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Source link: http://archive.mises.org/14021/how-useful-is-the-nbers-dating-of-business-cycles/

How Useful Is the NBER’s Dating of Business Cycles?

September 26, 2010 by

On September 20, 2010, the National Bureau of Economic Research (NBER), the institution that dates the peaks and troughs of business cycles, pronounced that the US recession ended on June 2009.

The NBER defines recession in this way:

A recession is a significant decline in economic activity spread across the economy, lasting more than a few months, normally visible in real GDP, real income, employment, industrial production, and wholesale-retail sales. A recession begins just after the economy reaches a peak of activity and ends as the economy reaches its trough.

We suggest that the NBER’s definition does not provide an explanation of what a recession is all about. Instead it describes the various manifestations of a recession. And this is precisely what is wrong with it.



Walt D. September 26, 2010 at 6:11 pm

Probably as useful as mammary glands on a boar hog.

Seattle September 26, 2010 at 8:26 pm

A sunday Mises Daily!?

Steve Hogan September 26, 2010 at 8:47 pm

The geniuses at the NBER are confusing spending with wealth. Since the government’s spending is included in this meaningless aggregate, their conclusions are equally meaningless.

Why anyone would pay attention to these overpriced nerds is beyond me. In fact, why do we even have an NBER? Give these academics pink slips and have them do something productive for a change.

Sean September 27, 2010 at 1:38 am

So here we go again, I guess, huh? The Fed puts on the brakes, the economy gets even “worse” (heals a tad), and the Fed eventually steps on the gas again. This cannot end well, can it? I mean, the Fed is essentially just making a really shaky economy even shakier each time it hits the accelerator. The economy can only take so much of this, no? What is happening here…the vital parts of the economy succumb, piece by piece, until there is simply insufficient vitality to sustain the populace?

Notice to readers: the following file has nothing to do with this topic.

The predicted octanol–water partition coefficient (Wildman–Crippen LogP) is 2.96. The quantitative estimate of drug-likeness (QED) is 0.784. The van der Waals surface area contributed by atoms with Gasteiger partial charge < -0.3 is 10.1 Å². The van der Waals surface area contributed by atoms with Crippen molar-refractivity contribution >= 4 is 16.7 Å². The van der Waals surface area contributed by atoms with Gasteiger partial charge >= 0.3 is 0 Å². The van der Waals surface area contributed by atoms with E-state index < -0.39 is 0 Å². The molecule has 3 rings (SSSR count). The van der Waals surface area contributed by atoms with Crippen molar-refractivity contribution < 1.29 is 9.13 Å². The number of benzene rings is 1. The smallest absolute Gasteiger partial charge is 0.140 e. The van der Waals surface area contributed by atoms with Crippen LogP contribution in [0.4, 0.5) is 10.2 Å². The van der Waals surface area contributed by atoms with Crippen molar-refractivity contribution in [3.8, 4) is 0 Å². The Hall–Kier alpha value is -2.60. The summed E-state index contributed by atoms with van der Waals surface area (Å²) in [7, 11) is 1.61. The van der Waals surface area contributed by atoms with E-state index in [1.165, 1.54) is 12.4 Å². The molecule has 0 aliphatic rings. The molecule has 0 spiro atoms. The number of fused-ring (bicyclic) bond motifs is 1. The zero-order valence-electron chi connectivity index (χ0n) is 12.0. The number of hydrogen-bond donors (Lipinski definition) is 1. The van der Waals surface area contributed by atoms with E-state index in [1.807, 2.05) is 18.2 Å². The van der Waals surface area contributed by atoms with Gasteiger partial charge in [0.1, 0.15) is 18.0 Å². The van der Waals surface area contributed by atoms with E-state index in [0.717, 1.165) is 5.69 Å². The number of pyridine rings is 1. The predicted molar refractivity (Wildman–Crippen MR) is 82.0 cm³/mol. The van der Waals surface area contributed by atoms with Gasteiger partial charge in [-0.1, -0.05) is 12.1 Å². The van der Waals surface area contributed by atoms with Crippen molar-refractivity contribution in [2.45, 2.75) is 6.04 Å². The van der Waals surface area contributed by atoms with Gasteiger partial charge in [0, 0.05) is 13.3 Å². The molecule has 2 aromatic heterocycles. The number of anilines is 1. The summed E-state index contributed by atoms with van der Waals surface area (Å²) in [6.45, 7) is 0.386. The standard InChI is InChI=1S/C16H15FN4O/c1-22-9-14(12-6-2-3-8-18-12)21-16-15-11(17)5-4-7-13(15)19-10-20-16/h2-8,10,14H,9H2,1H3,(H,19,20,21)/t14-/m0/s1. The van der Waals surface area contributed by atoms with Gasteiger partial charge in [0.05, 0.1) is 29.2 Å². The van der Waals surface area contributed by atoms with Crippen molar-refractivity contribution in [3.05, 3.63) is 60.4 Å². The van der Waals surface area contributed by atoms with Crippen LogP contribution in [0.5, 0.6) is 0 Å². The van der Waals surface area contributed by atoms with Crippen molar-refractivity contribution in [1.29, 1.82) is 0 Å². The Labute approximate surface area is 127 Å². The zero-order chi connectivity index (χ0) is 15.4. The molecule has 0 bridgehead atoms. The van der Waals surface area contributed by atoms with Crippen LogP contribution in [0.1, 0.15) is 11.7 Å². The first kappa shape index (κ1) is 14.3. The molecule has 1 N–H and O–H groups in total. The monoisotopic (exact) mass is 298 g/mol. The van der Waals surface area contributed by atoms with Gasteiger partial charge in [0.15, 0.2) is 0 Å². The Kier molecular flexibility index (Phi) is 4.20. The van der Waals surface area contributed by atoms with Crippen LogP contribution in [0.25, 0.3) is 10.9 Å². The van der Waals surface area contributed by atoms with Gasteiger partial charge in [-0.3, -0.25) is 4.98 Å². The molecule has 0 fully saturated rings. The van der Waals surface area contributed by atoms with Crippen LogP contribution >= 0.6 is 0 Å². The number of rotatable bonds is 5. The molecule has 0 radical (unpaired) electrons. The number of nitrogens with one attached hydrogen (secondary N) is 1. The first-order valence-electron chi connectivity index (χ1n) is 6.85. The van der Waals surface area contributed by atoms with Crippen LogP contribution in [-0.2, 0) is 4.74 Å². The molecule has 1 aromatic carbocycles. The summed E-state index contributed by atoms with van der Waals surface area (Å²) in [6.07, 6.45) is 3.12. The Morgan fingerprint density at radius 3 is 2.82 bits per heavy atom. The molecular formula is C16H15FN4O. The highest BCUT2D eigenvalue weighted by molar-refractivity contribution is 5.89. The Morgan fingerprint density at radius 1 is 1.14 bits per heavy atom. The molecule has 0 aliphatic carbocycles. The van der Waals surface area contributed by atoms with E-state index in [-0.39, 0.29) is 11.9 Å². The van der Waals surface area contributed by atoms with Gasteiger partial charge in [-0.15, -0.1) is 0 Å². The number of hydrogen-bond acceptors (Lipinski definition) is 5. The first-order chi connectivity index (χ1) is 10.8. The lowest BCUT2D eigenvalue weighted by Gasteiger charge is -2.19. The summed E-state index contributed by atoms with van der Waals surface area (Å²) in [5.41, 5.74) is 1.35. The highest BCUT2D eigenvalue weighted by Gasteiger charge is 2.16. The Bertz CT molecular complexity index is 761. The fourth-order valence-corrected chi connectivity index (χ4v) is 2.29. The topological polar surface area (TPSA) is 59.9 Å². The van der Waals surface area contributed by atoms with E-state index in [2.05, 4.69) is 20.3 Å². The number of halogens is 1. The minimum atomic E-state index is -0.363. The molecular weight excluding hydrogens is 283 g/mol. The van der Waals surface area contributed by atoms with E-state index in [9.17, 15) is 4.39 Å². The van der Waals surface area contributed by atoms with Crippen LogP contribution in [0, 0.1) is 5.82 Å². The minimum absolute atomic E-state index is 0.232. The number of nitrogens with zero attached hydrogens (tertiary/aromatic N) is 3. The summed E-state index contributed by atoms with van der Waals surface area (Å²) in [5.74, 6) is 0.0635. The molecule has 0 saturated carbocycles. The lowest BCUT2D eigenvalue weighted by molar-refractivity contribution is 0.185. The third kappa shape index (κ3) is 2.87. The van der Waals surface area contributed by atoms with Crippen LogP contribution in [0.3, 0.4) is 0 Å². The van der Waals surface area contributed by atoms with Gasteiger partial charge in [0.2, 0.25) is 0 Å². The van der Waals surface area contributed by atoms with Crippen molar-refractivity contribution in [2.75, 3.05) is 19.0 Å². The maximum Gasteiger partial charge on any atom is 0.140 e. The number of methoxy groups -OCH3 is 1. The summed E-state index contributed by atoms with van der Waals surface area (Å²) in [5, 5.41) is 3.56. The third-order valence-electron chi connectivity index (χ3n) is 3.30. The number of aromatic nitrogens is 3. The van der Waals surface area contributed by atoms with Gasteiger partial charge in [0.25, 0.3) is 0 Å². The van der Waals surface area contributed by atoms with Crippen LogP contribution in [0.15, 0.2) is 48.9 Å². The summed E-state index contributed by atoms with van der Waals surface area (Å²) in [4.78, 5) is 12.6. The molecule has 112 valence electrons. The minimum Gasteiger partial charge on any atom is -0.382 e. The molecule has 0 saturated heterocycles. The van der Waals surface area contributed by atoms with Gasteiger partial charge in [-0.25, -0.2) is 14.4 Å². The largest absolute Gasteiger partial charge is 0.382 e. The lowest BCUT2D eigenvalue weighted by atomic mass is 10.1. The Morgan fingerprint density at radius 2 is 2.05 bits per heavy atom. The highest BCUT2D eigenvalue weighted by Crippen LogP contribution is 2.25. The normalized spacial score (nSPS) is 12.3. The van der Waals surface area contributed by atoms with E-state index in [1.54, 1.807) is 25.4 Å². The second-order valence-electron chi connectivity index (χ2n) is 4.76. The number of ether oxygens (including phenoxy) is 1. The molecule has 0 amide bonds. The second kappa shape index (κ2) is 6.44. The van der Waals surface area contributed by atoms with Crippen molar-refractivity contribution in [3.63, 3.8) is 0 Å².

Kerem Tibuk September 27, 2010 at 3:15 am

There are two main problems with the way “they” measure the performance of the economy.

One is the problem of using money prices. And the other is bundling government spending and employment with the private production and private employment.

Measuring the economics activity by the help of money prices has an inherent problem because the measuring rod tends to change all the time. And you can not get out of this predicament by current methods like establishing a basket of goods and services and measuring their change hoping to find “real changes” instead of “nominal changes”.

The first problem with this method is subjectivity of the composition of the basket.

The second problem is that even if you manage to find a basket that gives you a perfect average, 0% growth in money prices is NOT the benchmark. Economy may be growing even if the changes in the money prices of the goods that got produced is zero.

Imagine the auto industry produced cars that are worth 1 million dollars in total. The second year the auto industry may produce cars that are worth again 1 million dollars, but this doesn’t mean there was no growth in the economy. It may be that the auto industry produced more cars, but since the average price of the cars are lower than last year (because the purchasing power of dollars increase) the total dollar price of all the cars are the same.

And if you want to get around this by factoring in the price deflation you still have a problem of measuring the price deflation. Because you would need to assume your conclusion to be able to that and this is contradictory. This is because in an economy there are no constants that you can use as a reference. Everything’s value fluctuates against everything all the time.

And we all know the problem with government spending and employment. If government numbers are as legit as private numbers, this would mean an economy can exist and grow even when nobody is actually producing but just are entries in government ledgers.

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